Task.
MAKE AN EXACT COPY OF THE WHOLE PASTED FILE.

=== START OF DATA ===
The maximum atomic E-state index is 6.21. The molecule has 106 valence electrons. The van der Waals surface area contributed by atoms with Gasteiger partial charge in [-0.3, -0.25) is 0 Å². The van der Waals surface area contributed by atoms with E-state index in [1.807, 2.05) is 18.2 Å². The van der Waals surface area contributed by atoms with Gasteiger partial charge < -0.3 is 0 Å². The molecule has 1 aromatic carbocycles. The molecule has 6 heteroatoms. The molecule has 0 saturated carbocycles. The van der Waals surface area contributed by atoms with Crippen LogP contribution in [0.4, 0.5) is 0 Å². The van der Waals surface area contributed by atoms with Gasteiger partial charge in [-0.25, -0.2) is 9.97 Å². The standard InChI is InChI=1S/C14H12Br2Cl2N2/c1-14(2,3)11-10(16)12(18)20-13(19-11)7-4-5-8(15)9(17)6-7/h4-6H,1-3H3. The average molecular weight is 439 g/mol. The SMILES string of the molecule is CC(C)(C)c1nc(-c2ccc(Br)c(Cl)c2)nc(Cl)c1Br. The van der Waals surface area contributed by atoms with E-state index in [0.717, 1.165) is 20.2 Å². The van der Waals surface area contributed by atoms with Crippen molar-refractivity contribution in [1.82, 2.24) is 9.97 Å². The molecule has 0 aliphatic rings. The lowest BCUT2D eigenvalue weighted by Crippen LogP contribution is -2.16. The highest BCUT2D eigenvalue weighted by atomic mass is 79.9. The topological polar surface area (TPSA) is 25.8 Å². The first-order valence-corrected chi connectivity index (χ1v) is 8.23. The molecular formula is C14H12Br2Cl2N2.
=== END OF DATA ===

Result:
The maximum atomic E-state index is 6.21. The molecule has 106 valence electrons. The van der Waals surface area contributed by atoms with Gasteiger partial charge in [-0.3, -0.25) is 0 Å². The van der Waals surface area contributed by atoms with E-state index in [1.807, 2.05) is 18.2 Å². The van der Waals surface area contributed by atoms with Gasteiger partial charge < -0.3 is 0 Å². The molecule has 1 aromatic carbocycles. The molecule has 6 heteroatoms. The molecule has 0 saturated carbocycles. The van der Waals surface area contributed by atoms with Crippen LogP contribution in [0.4, 0.5) is 0 Å². The van der Waals surface area contributed by atoms with Gasteiger partial charge in [-0.25, -0.2) is 9.97 Å². The standard InChI is InChI=1S/C14H12Br2Cl2N2/c1-14(2,3)11-10(16)12(18)20-13(19-11)7-4-5-8(15)9(17)6-7/h4-6H,1-3H3. The average molecular weight is 439 g/mol. The SMILES string of the molecule is CC(C)(C)c1nc(-c2ccc(Br)c(Cl)c2)nc(Cl)c1Br. The van der Waals surface area contributed by atoms with E-state index in [0.717, 1.165) is 20.2 Å². The van der Waals surface area contributed by atoms with Crippen molar-refractivity contribution in [1.82, 2.24) is 9.97 Å². The molecule has 0 aliphatic rings. The lowest BCUT2D eigenvalue weighted by Crippen LogP contribution is -2.16. The highest BCUT2D eigenvalue weighted by atomic mass is 79.9. The topological polar surface area (TPSA) is 25.8 Å². The first-order valence-corrected chi connectivity index (χ1v) is 8.23. The molecular formula is C14H12Br2Cl2N2.